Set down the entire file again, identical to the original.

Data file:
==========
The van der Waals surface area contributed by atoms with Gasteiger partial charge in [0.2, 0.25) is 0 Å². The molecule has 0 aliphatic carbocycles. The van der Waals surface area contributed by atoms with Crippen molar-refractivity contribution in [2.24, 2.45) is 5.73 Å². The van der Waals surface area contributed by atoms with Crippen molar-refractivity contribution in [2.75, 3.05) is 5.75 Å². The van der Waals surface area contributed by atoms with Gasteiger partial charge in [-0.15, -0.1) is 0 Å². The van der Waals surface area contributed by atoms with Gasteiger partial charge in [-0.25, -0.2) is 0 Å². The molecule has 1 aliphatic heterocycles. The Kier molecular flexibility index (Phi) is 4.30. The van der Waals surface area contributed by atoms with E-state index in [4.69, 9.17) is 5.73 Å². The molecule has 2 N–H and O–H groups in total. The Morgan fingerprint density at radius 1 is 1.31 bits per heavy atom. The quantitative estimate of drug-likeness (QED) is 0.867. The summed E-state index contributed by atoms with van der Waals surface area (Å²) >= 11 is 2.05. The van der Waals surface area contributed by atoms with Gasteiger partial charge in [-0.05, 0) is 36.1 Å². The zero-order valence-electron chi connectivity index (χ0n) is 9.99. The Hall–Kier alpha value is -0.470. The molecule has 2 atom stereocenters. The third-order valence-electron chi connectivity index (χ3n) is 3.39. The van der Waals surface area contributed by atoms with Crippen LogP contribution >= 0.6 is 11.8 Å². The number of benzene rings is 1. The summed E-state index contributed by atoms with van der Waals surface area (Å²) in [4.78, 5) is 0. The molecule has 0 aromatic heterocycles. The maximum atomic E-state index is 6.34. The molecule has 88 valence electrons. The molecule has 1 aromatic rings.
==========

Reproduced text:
The van der Waals surface area contributed by atoms with Gasteiger partial charge in [0.2, 0.25) is 0 Å². The molecule has 0 aliphatic carbocycles. The van der Waals surface area contributed by atoms with Crippen molar-refractivity contribution in [2.24, 2.45) is 5.73 Å². The van der Waals surface area contributed by atoms with Crippen molar-refractivity contribution in [2.75, 3.05) is 5.75 Å². The van der Waals surface area contributed by atoms with Gasteiger partial charge in [-0.15, -0.1) is 0 Å². The van der Waals surface area contributed by atoms with Gasteiger partial charge in [-0.25, -0.2) is 0 Å². The molecule has 1 aliphatic heterocycles. The Kier molecular flexibility index (Phi) is 4.30. The van der Waals surface area contributed by atoms with E-state index in [4.69, 9.17) is 5.73 Å². The molecule has 2 N–H and O–H groups in total. The Morgan fingerprint density at radius 1 is 1.31 bits per heavy atom. The quantitative estimate of drug-likeness (QED) is 0.867. The summed E-state index contributed by atoms with van der Waals surface area (Å²) >= 11 is 2.05. The van der Waals surface area contributed by atoms with Gasteiger partial charge in [-0.05, 0) is 36.1 Å². The zero-order valence-electron chi connectivity index (χ0n) is 9.99. The Hall–Kier alpha value is -0.470. The molecule has 2 atom stereocenters. The third-order valence-electron chi connectivity index (χ3n) is 3.39. The van der Waals surface area contributed by atoms with Crippen LogP contribution >= 0.6 is 11.8 Å². The number of benzene rings is 1. The summed E-state index contributed by atoms with van der Waals surface area (Å²) in [4.78, 5) is 0. The molecule has 0 aromatic heterocycles. The maximum atomic E-state index is 6.34. The molecule has 88 valence electrons. The molecule has 1 aromatic rings.